Editing for a Young Audience

Editing for a Young Audience

April 19, 2005
Organized by Christine Freeman and Amy Tsaykel
Notes by Zipporah Collins & Amy Tsaykel

In theory, the forum on Editing for a Young Audience would explore all types of children's literature: books, magazines, educational materials, and more. Yet the conversation quickly swung toward picture books, where it remained for the entire evening. Children's books do have that certain irresistible magic…

The seasoned panel was extremely generous as they dished out insight into the genre. Suzanne Barchers, who worked at Weekly Reader for many years, is editor-in-chief and vice president at LeapFrog. Summer Laurie, formerly of Chronicle Books, is now senior editor at Tricycle Press, the children's imprint of Ten Speed Press. Amy Novesky, once a children's editor at Chronicle, has recently founded a children's book packaging company, Pink Moon Studio. Also an author, Amy's first picture book, Elephant Prince: The Story of Ganesh, was released last fall.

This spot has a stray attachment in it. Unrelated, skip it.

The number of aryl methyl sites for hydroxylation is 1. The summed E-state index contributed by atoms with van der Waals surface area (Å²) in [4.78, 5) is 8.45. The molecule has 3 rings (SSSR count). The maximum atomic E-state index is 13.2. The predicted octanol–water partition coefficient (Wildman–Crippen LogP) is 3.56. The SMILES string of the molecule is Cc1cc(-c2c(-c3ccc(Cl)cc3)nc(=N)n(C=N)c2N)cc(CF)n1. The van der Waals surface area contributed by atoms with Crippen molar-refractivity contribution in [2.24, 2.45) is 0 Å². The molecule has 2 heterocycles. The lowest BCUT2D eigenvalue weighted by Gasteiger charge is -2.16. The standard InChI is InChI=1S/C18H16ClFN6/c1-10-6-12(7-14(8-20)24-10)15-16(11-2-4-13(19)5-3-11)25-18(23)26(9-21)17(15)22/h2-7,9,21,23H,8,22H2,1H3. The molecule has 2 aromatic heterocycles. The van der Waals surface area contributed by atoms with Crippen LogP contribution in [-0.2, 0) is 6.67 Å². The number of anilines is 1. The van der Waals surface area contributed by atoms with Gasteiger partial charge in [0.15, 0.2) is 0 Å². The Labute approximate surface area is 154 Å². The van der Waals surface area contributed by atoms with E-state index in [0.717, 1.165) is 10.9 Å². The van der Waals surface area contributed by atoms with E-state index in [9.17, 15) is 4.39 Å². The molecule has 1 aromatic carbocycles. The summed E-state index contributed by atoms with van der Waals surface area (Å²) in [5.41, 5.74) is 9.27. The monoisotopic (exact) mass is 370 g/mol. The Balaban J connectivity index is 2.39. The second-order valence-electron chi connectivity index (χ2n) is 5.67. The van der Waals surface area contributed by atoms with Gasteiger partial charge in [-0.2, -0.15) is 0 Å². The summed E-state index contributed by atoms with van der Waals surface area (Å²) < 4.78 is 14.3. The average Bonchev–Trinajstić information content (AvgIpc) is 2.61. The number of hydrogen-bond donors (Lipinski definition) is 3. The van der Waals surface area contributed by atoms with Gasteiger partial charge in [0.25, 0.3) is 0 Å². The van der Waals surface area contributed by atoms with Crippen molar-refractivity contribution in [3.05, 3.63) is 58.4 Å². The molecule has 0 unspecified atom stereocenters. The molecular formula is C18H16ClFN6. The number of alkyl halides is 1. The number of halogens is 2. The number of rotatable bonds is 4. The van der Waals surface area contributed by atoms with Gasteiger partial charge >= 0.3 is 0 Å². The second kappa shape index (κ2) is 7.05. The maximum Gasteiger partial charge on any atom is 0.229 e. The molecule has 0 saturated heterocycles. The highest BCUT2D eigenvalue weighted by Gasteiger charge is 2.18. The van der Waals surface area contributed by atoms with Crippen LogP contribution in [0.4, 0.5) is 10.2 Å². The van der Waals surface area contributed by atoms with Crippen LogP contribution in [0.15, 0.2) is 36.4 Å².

Thinking like a Child

We started the forum with a look at what makes editing for children different than editing for adults. Summer observed that because half of the story is told through illustrations, a picture book editor must work on two fronts: the verbal and the visual. Finding the right combination of words and pictures is important, Suzanne agreed, pointing out that because children usually read with an adult, it's important to appeal to the sensibilities of both. Using rhyme, repetition, and rhythm allow both audiences to enjoy the book on some level.

Amy mentioned that when for adult audiences, the editor essentially IS the audience. For kids, editors must set aside their own preferences and think instead how, for example, a seven-year-old girl might respond to the text. Voice becomes very important, and requires the ability to think and talk like a child does.